Progress in Financial Management

With the FY 2008 fiscal year behind us, and the independent financial audit process nearing conclusion, I wanted to share with you the significant progress the Agency has made in the last year on our financial management. While recognizing the advances NASA has made recently in financial reporting, we know there is still much work to be done before the Agency can again achieve a “clean” audit opinion and resolve its long-standing material weaknesses in financial reporting. Ron Spoehel, our Chief Financial Officer, joined the Agency in September 2007. Through his leadership, and that of his Deputy Terry Bowie, there has been material progress in the financial reporting processes by which the Agency maintains and closes its books, as well as in the effective use of financial reports to drive improved operational execution performance.

This past year, Ron led the Agency to take a new approach toward resolving financial reporting, internal control, and audit weaknesses. To begin, the Agency developed and introduced a Comprehensive Compliance Strategy (CCS) establishing requirements for all of NASA to be in compliance with the federal standards for generally accepted accounting principles (GAAP) and other applicable financial standards, to demonstrate such compliance through auditable evidence, and to operate with robust and comprehensive internal controls over financial reporting. To measure and monitor the effectiveness of the CCS operation, a Continuous Monitoring Program (CMP) was introduced across the Agency. In brief, the CMP requires each of our Centers, as financial reporting organizations, to perform and certify to a full suite of 84 control activities each month and 119 each quarter and to report the results of those reviews and any corrective actions to Headquarters. Headquarters then reviews the data, oversees any remedial actions required and looks for any systemic issues that may need to be addressed at the Agency level. The result is that we are already identifying, raising and resolving financial data issues faster and more consistently than ever before. This means that the financial information we now use is more accurate and reliable. Overall, these initiatives have allowed the Agency to maintain its “green” rating on progress for the Financial Management Improvement component of the President’s Management Agenda (PMA) Scorecard and, in particular, the CMP also has helped the Agency achieve “green” on eight of nine key federally monitored financial metrics.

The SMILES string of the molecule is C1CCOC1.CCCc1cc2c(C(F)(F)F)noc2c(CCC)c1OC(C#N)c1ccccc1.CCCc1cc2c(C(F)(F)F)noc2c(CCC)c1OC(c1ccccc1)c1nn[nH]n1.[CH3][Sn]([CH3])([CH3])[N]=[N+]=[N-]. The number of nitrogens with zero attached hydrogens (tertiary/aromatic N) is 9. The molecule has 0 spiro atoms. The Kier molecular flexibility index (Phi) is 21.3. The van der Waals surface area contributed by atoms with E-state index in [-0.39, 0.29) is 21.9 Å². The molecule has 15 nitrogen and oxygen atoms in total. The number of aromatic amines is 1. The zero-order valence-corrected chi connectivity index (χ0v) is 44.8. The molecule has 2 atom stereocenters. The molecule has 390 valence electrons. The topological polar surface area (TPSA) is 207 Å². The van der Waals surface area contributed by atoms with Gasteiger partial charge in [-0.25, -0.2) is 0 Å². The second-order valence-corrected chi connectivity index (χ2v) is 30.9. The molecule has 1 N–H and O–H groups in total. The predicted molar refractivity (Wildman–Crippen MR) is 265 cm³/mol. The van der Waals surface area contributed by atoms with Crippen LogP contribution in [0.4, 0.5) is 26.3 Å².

Coupled with the improvements in the Agency’s financial reporting processes as noted above, NASA also has made enhancements this past year in the presentation and use of financial analytics and reporting, which are giving us better information to make decisions, and the results can be seen in our improved obligation rates and financial performance measures. As one example, the Agency was able to more effectively put its available appropriations budget to work this year through the concerted efforts of many operations around the Agency. This focus on budget execution drove a $2.4 billion increase in obligations performance for FY 2008, to $18.7 billion total, producing year-end results not achieved since before FY 2000. We also are putting all this enhanced financial analytical capability to good use providing Agency leadership with more focused and actionable reports as another component of program reviews.

While building on the stronger foundation we have now put in place, we intend to continually improve the Agency’s financial management processes and financial reporting capabilities. Look for even more enhancements in the near future.